Author(s): Ghorbani N, Watson PJ, Krauss SW, Davison HK, Bing MN
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Abstract The authors measured Internal State Awareness (ISA) and Self-Reflectiveness (SR) factors from the Private Self-Consciousness Scale in Iranian (N = 325) and U.S. (N = 401) university students. In both societies, positive correlations with Need for Cognition and Internal Control and negative correlations with external control and obsessive thinking confirmed ISA as an adaptive form of self-consciousness. In partial correlations in which the authors controlled for ISA, SR was associated cross-culturally with greater Obsessive Thinking. This outcome conformed with the authors' expectations that SR would have negative mental health implications, but other data revealed complexities in the SR association with adjustment. Differences between samples failed to yield any simple support for F. Fukuyama's (1992) suggestion that Iranians might be more "alienated" (pp. 236-237) in their psychological functioning. The present study most importantly offered cross-cultural evidence in favor of the claim that better measures of an introspective self-awareness need to be developed.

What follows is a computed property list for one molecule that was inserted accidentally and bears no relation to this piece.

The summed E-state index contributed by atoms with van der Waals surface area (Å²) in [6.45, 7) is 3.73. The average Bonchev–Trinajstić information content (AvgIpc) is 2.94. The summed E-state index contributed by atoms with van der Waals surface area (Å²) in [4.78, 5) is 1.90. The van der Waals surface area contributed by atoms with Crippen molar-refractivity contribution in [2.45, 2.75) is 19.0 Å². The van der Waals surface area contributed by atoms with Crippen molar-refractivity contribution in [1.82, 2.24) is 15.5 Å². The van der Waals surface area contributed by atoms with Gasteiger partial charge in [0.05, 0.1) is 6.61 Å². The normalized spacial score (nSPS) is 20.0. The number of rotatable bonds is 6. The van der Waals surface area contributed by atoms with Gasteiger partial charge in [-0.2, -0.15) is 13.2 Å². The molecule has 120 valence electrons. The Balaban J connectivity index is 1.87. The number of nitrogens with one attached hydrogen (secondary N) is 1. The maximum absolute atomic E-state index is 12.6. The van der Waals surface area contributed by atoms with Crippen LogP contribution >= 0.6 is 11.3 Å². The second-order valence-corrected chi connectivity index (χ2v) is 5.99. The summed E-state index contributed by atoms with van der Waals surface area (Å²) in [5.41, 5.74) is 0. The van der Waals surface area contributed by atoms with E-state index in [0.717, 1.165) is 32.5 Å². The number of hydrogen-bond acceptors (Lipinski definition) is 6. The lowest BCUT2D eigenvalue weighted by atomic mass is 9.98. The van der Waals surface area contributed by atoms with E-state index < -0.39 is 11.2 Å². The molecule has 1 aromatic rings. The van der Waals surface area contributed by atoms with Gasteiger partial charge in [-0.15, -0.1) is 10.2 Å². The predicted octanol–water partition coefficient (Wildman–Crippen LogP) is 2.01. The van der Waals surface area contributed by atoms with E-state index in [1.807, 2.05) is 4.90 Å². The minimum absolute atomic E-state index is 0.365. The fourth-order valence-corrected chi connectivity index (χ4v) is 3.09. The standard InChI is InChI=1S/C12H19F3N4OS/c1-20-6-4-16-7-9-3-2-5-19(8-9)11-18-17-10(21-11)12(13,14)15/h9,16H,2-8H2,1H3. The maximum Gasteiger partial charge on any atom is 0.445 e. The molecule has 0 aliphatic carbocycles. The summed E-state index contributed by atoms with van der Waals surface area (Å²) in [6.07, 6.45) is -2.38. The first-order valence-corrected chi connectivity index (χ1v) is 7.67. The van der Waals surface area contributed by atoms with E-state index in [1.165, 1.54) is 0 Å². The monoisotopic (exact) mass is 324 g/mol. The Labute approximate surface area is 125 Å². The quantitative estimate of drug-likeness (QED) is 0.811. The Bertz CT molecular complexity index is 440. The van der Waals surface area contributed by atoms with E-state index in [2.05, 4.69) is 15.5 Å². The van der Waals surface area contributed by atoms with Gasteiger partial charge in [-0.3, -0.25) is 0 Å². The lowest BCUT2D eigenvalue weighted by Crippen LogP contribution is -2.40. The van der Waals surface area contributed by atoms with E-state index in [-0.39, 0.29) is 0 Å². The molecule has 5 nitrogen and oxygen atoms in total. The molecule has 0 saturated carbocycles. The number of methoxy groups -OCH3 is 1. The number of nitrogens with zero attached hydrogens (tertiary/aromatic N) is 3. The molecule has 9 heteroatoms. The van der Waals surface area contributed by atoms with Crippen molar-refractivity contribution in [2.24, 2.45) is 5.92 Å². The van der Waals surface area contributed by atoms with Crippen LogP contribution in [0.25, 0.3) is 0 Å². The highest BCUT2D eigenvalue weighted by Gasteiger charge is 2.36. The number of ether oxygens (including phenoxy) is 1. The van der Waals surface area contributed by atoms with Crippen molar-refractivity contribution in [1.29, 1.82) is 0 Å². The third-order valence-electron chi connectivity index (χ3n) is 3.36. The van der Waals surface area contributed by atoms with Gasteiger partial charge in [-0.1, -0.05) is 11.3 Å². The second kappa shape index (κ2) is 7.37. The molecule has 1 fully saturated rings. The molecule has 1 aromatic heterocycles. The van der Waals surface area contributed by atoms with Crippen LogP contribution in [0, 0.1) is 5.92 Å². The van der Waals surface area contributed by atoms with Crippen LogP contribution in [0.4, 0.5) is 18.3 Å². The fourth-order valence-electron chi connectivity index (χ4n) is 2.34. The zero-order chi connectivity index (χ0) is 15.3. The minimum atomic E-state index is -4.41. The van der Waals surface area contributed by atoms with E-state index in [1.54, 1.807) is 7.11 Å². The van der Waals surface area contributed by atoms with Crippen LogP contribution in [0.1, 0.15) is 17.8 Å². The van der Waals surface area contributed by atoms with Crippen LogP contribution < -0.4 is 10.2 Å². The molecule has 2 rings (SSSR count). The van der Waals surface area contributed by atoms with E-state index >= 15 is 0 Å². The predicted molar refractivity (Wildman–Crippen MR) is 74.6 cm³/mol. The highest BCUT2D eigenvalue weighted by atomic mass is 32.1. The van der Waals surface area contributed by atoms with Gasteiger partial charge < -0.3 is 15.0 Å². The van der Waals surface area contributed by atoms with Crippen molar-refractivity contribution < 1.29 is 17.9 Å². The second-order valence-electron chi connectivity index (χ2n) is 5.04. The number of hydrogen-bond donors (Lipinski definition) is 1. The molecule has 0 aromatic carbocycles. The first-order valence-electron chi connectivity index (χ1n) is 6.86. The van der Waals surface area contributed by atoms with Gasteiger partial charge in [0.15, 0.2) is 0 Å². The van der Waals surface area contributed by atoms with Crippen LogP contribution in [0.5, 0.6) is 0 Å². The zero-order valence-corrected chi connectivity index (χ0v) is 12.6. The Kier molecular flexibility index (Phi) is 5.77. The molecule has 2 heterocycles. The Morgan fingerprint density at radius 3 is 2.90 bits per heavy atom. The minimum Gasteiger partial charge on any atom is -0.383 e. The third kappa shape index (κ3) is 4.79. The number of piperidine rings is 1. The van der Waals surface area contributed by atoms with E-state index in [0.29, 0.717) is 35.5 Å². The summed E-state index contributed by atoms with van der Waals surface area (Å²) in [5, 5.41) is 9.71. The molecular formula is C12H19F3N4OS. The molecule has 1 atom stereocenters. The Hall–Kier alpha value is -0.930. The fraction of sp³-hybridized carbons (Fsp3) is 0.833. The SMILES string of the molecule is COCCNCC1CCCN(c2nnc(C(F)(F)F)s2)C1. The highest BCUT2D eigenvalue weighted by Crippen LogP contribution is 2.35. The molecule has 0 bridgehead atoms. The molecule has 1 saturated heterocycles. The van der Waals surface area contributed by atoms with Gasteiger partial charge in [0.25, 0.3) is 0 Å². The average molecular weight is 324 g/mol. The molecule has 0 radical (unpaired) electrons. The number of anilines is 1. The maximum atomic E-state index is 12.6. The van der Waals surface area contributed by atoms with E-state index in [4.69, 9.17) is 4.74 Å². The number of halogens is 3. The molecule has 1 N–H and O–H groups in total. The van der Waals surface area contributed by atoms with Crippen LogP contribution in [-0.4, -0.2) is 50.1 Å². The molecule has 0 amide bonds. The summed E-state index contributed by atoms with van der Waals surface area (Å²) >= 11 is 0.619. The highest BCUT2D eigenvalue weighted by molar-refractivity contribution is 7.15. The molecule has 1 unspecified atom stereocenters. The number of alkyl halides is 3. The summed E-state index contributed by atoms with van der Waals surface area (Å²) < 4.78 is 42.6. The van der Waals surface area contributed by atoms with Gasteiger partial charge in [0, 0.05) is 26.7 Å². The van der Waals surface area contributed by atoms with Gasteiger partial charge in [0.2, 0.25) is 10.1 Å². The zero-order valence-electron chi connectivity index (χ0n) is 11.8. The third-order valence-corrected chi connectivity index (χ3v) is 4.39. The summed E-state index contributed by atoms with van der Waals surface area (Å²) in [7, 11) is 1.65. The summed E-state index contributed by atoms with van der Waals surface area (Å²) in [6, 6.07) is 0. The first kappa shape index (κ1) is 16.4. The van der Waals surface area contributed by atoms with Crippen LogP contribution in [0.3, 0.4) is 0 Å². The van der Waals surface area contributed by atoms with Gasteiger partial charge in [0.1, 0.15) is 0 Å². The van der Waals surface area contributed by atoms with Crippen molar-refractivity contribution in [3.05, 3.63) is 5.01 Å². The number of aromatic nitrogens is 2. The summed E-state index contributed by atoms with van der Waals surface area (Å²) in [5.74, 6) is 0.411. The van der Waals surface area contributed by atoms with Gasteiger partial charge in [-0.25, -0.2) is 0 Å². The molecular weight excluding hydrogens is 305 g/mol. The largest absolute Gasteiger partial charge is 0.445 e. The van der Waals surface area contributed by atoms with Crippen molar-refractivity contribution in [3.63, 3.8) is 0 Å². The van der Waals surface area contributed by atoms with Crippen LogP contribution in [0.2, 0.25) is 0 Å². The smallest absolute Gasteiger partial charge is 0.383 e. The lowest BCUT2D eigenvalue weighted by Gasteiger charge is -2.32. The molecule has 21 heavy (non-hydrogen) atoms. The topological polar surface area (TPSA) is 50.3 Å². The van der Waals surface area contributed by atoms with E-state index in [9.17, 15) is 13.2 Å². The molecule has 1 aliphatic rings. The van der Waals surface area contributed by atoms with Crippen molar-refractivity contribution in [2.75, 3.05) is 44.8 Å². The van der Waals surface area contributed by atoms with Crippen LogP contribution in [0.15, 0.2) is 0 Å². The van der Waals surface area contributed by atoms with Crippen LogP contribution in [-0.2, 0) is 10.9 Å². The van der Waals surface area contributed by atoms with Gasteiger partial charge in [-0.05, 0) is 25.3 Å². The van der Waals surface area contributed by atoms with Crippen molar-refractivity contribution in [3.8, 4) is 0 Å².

This article was published in J Soc Psychol
and referenced in Advances in Recycling & Waste Management